"You need someone to walk with you," she said. On Friday night, she had her husband, two daughters and a son joined her for support.
"We're going to walk as a family," Probst said with a tear in her eye. "That means a lot to me."
Along the east side of the track, just a short distance from the stage, stood three large signs containing three simple words -- Celebrate. Remember. Fight back.
The signs were crafted by Dennis Zierke of Worthington, who has been cancer-free since 2003. Surviving cancer has allowed him to continue to do what he enjoys -- working with wood.
On Friday night, taking a break inside the hockey arena, Zierke spoke of his reasons for coming back to the Relay year after year.
"I just like to see the research done and hope they find a cure," he said. "They have found a cure for some things."
Zierke lost one sister to cancer, and watched as his mom, one brother and two other sisters battled the disease. He said he does what he can to support the American Cancer Society by buying luminaries and bidding on silent auction items to help raise money for continued cancer research.
Barb Thier of Rushmore will mark 22 years as a cancer survivor this October. As a member of the Avera Worthington Specialty Clinic Relay team, she helped raise more than $1,100 for the team as of Friday night.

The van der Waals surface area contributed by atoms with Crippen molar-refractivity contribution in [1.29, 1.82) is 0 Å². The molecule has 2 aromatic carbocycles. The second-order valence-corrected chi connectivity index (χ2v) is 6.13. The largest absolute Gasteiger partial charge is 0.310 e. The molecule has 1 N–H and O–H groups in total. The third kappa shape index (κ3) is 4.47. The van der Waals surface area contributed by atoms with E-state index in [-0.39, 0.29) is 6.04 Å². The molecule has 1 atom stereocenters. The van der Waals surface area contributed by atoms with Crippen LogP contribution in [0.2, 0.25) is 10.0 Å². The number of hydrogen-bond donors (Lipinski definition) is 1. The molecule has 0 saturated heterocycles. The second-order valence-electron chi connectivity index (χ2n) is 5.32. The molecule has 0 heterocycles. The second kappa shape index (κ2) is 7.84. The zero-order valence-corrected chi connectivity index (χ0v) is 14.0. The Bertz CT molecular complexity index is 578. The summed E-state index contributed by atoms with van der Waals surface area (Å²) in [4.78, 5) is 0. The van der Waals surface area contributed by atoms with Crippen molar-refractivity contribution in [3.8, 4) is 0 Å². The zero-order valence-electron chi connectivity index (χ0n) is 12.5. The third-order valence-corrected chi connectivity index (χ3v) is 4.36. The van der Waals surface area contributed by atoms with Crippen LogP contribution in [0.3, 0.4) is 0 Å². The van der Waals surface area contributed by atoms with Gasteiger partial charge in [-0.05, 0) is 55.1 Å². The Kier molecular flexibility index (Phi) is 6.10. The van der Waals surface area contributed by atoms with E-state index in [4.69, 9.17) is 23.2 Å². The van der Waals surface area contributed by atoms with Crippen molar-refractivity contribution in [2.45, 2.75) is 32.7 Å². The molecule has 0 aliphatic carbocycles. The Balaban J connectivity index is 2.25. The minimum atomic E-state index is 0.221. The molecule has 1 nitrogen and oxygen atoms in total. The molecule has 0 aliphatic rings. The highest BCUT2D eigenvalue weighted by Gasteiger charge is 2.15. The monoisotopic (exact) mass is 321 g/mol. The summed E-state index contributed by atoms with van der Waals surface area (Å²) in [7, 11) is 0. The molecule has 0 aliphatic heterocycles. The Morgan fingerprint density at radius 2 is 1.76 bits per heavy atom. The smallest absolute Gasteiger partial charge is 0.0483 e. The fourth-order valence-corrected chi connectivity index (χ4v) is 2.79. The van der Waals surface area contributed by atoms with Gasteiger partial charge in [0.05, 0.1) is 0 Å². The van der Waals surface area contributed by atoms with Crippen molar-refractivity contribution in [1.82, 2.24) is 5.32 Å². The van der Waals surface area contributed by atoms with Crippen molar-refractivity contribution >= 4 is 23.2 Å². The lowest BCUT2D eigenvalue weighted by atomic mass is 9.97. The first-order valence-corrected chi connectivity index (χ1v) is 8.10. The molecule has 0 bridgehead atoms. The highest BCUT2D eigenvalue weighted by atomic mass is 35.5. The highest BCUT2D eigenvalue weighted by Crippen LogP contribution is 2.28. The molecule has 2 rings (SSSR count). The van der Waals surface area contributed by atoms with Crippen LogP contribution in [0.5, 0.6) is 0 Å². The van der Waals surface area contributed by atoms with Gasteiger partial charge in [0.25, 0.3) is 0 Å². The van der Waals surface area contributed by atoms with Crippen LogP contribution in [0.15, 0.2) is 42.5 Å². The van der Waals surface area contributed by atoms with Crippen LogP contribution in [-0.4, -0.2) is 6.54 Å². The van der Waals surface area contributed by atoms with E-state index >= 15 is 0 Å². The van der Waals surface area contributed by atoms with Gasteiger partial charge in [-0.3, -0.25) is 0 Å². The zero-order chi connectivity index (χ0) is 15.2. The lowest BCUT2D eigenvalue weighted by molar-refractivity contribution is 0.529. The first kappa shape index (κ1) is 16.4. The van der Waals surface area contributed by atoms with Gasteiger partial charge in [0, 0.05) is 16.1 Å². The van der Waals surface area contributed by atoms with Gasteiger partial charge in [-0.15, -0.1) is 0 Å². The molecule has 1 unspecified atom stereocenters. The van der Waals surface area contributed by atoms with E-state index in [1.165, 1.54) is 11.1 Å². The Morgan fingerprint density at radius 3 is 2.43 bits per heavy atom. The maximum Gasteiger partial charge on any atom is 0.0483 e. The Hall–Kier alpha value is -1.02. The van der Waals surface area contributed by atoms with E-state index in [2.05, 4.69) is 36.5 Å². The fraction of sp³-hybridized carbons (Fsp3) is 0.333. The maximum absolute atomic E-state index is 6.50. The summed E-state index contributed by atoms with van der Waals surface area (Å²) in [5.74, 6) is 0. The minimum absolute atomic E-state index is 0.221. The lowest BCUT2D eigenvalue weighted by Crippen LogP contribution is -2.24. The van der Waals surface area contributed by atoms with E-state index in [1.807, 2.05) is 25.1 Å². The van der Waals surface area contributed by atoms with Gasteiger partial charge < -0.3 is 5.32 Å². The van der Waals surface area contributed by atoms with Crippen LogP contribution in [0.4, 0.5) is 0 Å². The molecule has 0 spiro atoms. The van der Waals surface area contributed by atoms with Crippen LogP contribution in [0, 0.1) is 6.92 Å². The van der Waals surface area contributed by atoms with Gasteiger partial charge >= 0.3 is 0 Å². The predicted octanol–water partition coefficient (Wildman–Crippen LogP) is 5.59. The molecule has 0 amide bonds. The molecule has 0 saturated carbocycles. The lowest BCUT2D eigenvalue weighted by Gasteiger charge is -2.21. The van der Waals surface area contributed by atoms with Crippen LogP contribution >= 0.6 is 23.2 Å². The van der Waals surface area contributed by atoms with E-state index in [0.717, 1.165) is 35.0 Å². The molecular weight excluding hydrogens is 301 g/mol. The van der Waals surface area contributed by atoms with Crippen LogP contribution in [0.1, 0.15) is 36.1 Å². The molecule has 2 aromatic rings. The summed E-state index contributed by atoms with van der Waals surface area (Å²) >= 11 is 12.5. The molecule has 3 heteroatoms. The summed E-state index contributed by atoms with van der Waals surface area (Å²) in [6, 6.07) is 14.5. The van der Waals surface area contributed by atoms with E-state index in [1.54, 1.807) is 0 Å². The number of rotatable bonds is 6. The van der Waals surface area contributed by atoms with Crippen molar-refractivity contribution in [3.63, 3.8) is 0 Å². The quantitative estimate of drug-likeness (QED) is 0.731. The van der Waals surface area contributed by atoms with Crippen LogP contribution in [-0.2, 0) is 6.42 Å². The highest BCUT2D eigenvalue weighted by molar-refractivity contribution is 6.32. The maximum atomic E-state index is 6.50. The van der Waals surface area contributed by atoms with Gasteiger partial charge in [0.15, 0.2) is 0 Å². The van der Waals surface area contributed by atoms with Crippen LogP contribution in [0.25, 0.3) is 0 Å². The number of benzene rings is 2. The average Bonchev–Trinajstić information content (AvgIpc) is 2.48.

"Hopefully we can raise enough money so they can do the research and find the cures for all of the cancers," she said of the Relay. "It would be nice if the kids wouldn't get it."
Thier spoke of a 6-year-old boy from Lakefield who is currently battling leukemia. With tears in her eyes, she said it would be nice if everyone would pray for him. His name is Danny.
"I'm walking for him, my mom, my niece, my brother, my sister-in-law -- lots and lots of people," she said.
One of the few children clad in a purple survivor shirt Friday night was 18-year-old Tanner Baumgard of Brewster. Baumgard was diagnosed with neuroblastoma five years ago and, after more than a year and a half of treatment, he has reached three years cancer-free.
Each of those three years, Baumgard has returned to the Nobles County Relay For Life to share an evening with fellow survivors.
"It's fun," he said. "I'm glad to be doing it."
Baumgard said it made him feel good to be able to walk around the luminary-lined track.
"A lot of people have had cancer," he added.
Dawn of a new day
In a new format this year that extended the Relay to 7 a.m., several cancer survivors returned to the track for a closing prayer led by Rev. Richard Ricker on Saturday.
Ricker, who made a couple of laps around the luminary-lined track prior to the program, said each one of the bags carrying a name of a cancer victim or cancer survivor was as important as the one beside it.
"There's great darkness in this disease, but there's also the light within each of you," Ricker told the survivors and team members in attendance.
The darkness and the dawning of a new day are symbolic in the ACS Relay For Life, as they mirror the journey people with cancer must travel. The darkness represents learning you have cancer and going through the course of treatments, while the sunrise symbolizes a battle won -- a day when the word 'survivor' is tacked on behind 'cancer.'